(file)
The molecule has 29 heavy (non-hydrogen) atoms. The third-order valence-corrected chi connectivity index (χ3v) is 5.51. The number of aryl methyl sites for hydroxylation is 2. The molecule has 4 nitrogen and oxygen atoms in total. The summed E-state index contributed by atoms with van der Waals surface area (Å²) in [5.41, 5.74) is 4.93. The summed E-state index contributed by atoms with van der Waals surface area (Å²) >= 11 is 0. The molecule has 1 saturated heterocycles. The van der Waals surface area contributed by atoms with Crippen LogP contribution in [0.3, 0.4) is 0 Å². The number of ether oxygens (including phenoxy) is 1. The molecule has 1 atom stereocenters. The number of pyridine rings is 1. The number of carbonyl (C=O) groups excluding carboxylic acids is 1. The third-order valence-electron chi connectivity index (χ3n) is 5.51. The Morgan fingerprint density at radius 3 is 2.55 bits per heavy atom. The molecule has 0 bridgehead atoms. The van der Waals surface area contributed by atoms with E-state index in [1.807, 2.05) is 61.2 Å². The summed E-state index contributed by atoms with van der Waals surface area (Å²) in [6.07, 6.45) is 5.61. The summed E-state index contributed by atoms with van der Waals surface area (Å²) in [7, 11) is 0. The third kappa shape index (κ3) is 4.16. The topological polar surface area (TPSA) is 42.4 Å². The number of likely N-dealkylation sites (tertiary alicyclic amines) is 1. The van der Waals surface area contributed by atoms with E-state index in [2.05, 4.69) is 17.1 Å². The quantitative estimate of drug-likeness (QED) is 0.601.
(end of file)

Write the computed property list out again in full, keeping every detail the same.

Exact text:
The molecule has 29 heavy (non-hydrogen) atoms. The third-order valence-corrected chi connectivity index (χ3v) is 5.51. The number of aryl methyl sites for hydroxylation is 2. The molecule has 4 nitrogen and oxygen atoms in total. The summed E-state index contributed by atoms with van der Waals surface area (Å²) in [5.41, 5.74) is 4.93. The summed E-state index contributed by atoms with van der Waals surface area (Å²) >= 11 is 0. The molecule has 1 saturated heterocycles. The van der Waals surface area contributed by atoms with Crippen LogP contribution in [0.3, 0.4) is 0 Å². The number of ether oxygens (including phenoxy) is 1. The molecule has 1 atom stereocenters. The number of pyridine rings is 1. The number of carbonyl (C=O) groups excluding carboxylic acids is 1. The third-order valence-electron chi connectivity index (χ3n) is 5.51. The Morgan fingerprint density at radius 3 is 2.55 bits per heavy atom. The molecule has 0 bridgehead atoms. The van der Waals surface area contributed by atoms with E-state index in [1.807, 2.05) is 61.2 Å². The summed E-state index contributed by atoms with van der Waals surface area (Å²) in [6.07, 6.45) is 5.61. The summed E-state index contributed by atoms with van der Waals surface area (Å²) in [7, 11) is 0. The third kappa shape index (κ3) is 4.16. The topological polar surface area (TPSA) is 42.4 Å². The number of likely N-dealkylation sites (tertiary alicyclic amines) is 1. The van der Waals surface area contributed by atoms with E-state index in [2.05, 4.69) is 17.1 Å². The quantitative estimate of drug-likeness (QED) is 0.601.